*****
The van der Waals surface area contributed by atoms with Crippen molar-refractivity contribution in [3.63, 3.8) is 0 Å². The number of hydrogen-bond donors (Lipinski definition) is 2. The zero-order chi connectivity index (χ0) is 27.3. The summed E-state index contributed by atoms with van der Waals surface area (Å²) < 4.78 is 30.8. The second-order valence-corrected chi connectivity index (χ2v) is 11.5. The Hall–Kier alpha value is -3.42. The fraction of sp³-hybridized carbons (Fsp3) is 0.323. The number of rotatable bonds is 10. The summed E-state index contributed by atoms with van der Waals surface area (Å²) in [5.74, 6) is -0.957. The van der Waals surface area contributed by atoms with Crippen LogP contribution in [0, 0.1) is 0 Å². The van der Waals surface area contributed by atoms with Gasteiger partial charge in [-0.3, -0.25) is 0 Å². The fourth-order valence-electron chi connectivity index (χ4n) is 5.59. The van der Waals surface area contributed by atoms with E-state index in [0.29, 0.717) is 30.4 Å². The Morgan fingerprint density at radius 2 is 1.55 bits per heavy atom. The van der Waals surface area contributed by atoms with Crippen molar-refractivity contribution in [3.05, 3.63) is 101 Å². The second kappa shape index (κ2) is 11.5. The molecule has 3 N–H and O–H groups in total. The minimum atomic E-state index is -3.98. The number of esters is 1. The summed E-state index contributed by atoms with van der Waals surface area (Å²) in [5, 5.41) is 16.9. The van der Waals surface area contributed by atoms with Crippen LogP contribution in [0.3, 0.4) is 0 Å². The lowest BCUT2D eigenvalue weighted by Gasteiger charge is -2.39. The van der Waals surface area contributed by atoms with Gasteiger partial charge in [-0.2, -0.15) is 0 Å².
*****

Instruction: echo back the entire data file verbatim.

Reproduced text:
The van der Waals surface area contributed by atoms with Crippen molar-refractivity contribution in [3.63, 3.8) is 0 Å². The number of hydrogen-bond donors (Lipinski definition) is 2. The zero-order chi connectivity index (χ0) is 27.3. The summed E-state index contributed by atoms with van der Waals surface area (Å²) < 4.78 is 30.8. The second-order valence-corrected chi connectivity index (χ2v) is 11.5. The Hall–Kier alpha value is -3.42. The fraction of sp³-hybridized carbons (Fsp3) is 0.323. The number of rotatable bonds is 10. The summed E-state index contributed by atoms with van der Waals surface area (Å²) in [5.74, 6) is -0.957. The van der Waals surface area contributed by atoms with Crippen LogP contribution in [0, 0.1) is 0 Å². The van der Waals surface area contributed by atoms with Gasteiger partial charge in [-0.3, -0.25) is 0 Å². The fourth-order valence-electron chi connectivity index (χ4n) is 5.59. The van der Waals surface area contributed by atoms with E-state index in [0.29, 0.717) is 30.4 Å². The Morgan fingerprint density at radius 2 is 1.55 bits per heavy atom. The van der Waals surface area contributed by atoms with Crippen molar-refractivity contribution in [3.05, 3.63) is 101 Å². The second kappa shape index (κ2) is 11.5. The molecule has 3 N–H and O–H groups in total. The minimum atomic E-state index is -3.98. The number of esters is 1. The summed E-state index contributed by atoms with van der Waals surface area (Å²) in [5, 5.41) is 16.9. The van der Waals surface area contributed by atoms with Crippen LogP contribution in [0.3, 0.4) is 0 Å². The lowest BCUT2D eigenvalue weighted by Gasteiger charge is -2.39. The van der Waals surface area contributed by atoms with Gasteiger partial charge in [-0.2, -0.15) is 0 Å².